An analysis conducted on the risk assessment allows companies and administrations to meet the increasingly high standards of safety in the FCM context. Indeed, food contact materials are subject to increasingly demanding regulatory procedures and assessment processes that ensure the hasty identification of threats to human health: companies around the world are required to comply with the evolution of several regulatory processes.
FCM (Food Contact Material) is an anacronym that includes all those materials and objects that come in contact with food. As described by REG (CE) N.1935/2004, art. 2nd paragraph 2nd letter (a), they must be produced according to good manufacturing practices and with the use of components that do not represent a threat to human health, and do not lead to a deterioration of the organoleptic properties of products. The requirement is, in the next few years, to comply with the European Green Deal and to search for new sustainable solutions in the manufacture of new materials and to invest in innovative and environmentally friendly technologies.
Companies in the management of products or materials in contact with food, such as packaging manufacturers, must therefore adopt risk assessment processes to evaluate the risks associated with their products: the goal will be both to comply with new and future legislation and to respond efficiently and punctually to the requests of customers who are increasingly aware of international standards. In order to reach this goal, it is necessary to adopt a process of research and specific investigation aimed at precisely defining the performance and food safety requirements of the material which will be in contact with food.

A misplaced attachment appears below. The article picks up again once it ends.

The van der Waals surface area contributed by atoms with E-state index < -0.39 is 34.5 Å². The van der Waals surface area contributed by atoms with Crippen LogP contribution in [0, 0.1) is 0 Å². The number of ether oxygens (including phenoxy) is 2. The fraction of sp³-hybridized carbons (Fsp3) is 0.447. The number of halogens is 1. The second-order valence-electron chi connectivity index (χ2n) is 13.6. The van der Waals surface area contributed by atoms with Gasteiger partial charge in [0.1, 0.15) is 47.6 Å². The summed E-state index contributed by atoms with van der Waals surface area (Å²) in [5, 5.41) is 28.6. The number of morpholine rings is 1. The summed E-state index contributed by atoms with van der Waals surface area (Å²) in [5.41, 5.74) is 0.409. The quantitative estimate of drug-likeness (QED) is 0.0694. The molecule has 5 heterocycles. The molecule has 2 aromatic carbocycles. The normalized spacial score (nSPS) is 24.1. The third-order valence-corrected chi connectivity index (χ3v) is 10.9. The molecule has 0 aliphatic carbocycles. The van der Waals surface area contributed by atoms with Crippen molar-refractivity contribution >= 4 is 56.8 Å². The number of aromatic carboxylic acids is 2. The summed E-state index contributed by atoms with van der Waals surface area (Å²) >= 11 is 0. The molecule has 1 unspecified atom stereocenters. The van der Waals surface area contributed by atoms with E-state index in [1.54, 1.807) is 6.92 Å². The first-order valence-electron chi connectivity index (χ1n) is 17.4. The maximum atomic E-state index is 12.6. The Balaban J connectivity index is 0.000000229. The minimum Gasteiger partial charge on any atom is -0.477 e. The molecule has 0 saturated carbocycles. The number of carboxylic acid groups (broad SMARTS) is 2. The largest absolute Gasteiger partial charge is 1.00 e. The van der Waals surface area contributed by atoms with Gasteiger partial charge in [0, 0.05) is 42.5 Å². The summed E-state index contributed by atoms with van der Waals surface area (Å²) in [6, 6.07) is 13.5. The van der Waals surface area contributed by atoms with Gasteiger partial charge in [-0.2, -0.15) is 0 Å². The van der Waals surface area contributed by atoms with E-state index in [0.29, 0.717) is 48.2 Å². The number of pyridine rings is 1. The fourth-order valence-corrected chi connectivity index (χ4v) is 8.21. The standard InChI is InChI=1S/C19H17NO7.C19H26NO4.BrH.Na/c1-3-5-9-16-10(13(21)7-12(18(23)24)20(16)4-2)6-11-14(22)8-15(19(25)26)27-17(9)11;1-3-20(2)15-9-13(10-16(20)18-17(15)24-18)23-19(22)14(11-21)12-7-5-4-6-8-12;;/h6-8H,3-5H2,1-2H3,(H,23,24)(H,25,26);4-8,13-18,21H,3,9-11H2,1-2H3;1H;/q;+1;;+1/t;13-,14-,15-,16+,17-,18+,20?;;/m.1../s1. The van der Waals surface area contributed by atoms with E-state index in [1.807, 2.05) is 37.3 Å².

Recently, the concern of microplastics has been at the center of many international discussions. Defined as polymeric materials derived from the degradation of plastics, microplastics are found in the environment, transported by wind and floods. It is estimated that every year in the European Union about 50,000 tons of microplastics are used, of which 42,000 tons are released into the environment and in particular into the oceans, contaminating it with certified risks for the health and the planet.
Generally, microplastics are divided into:
The challenge in the years to come will be to limit microplastic contamination as much as possible, also by investing in alternative materials and technologies.
Laser Lab and LabAnalysis, in addition to having divisions dedicated to FCM analysis, are committed to the research of microplastics in different matrices, also studying ad hoc protocols to assess the potential release from packaging and food machinery.
Check out in the webinar Hazard Analysis and Risk Assessment in Food Contact during which, among the various topics scheduled, our Head of Food Contact and DSM, Michela Gallo, will present a speech on Microplastics: potential release from packaging and food devices, also showing specific images of the morphologies with which microplastics can occur as a result of different contamination phenomena.
If you want to attend the event, click on this link!